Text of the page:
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Dante in Love by AN Wilson – review

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Get relationship help, parenting advice, healthy recipes, and tips for living a happy life from our author experts. Get access to the best in romance: See More New Releases. In the vein of Brunelleschi's Dome, Galileo's Daughter, and Wittgenstein's Poker, Dante in Love is a geographic and spiritual re-creation of the poet's travels and the burst of creativity that produced the greatest poem ever written. Clearly the path is steep, and the hinder foot is the firmer as Dante says early on.

What is so forbidding, and so enticing, is the wealth of notes and diagrams, the grasp you seem to need not only of the feuds between those who supported the pope's claims to power and those who held out for an emperor, but of the schisms within those factions, and how they divided Florence.

Dante In Love | Washington Independent Review of Books

Wilson manages all this. As he does so, he slips into the role of biographer. Yes, it seems straightforward to place Dante in a battle here, an assembly there, and to see how his friendships and loathings manifest themselves in his accounts of the people he meets in the worlds to come.

The World's Greatest Poem and How It Made History

But these are beguiling. One problem is that so much of this material can be read allegorically a shock for which Wilson prepares us gracefully ; another is what Dante leaves out — for example, we know whom he married, but Dante never mentions his wife. Wilson takes advantage of these challenges: If Dante gives us a universe, then Wilson provides a splendid survey of the world in which it was conceived. His digressions are almost all illuminating; his criticism is generous, open-ended and patient.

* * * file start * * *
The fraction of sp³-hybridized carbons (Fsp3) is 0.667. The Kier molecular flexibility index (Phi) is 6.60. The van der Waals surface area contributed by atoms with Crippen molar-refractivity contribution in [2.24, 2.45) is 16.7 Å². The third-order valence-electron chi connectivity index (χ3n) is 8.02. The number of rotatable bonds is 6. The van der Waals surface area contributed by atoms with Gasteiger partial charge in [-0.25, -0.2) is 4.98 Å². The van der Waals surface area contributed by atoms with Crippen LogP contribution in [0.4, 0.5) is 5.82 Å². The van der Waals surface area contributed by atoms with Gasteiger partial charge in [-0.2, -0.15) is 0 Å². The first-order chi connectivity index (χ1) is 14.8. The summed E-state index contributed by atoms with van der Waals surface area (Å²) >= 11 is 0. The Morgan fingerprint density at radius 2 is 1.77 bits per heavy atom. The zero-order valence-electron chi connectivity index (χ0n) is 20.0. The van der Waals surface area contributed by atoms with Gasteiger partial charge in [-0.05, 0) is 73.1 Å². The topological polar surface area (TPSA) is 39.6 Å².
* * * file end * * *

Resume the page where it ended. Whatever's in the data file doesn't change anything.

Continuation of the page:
I'm glad to think that I will be somewhere else, or even better nowhere at all.

By Neal Stephenson

Meanwhile, in the Dantesque dark wood that we call our mortal lives, Wilson has prescriptions for rectifying society, extrapolated from his conservative reading of The Divine Comedy. It does him credit that he castigates Dante for being tough on sodomites, and he laments "restrictive laws for women which would seem familiar in modern Pakistan, Afghanistan or Iran". But the moral that Wilson finds in Dante's poem is hardly humanitarian: Hell, in Wilson's view, is where we choose to go, and his disquisition on dogma becomes a predictable rant about freedom and personal responsibility, railing against the contemporary assumption that "we are no more than the sum of our DNA" or "the product of our social environment".

Thus when Ugolino in the Inferno eats his own children, Wilson imagines "social workers and psychiatrists" pleading "extenuating circumstances". Wilson makes repeated claims for Dante's relevance. These are meaningless assertions, exposing the relativity of the adjective on which they depend. What they cover up is Wilson's own rejection of a modernity that has replaced Dante's "common culture" with a jarring, jabbering diversity of tribal cults and personal belief systems.

In the Thatcher era, fogeys preached "Victorian values".

Now Utopia has receded to the 14th century, with its plots and plagues and feudal iniquities.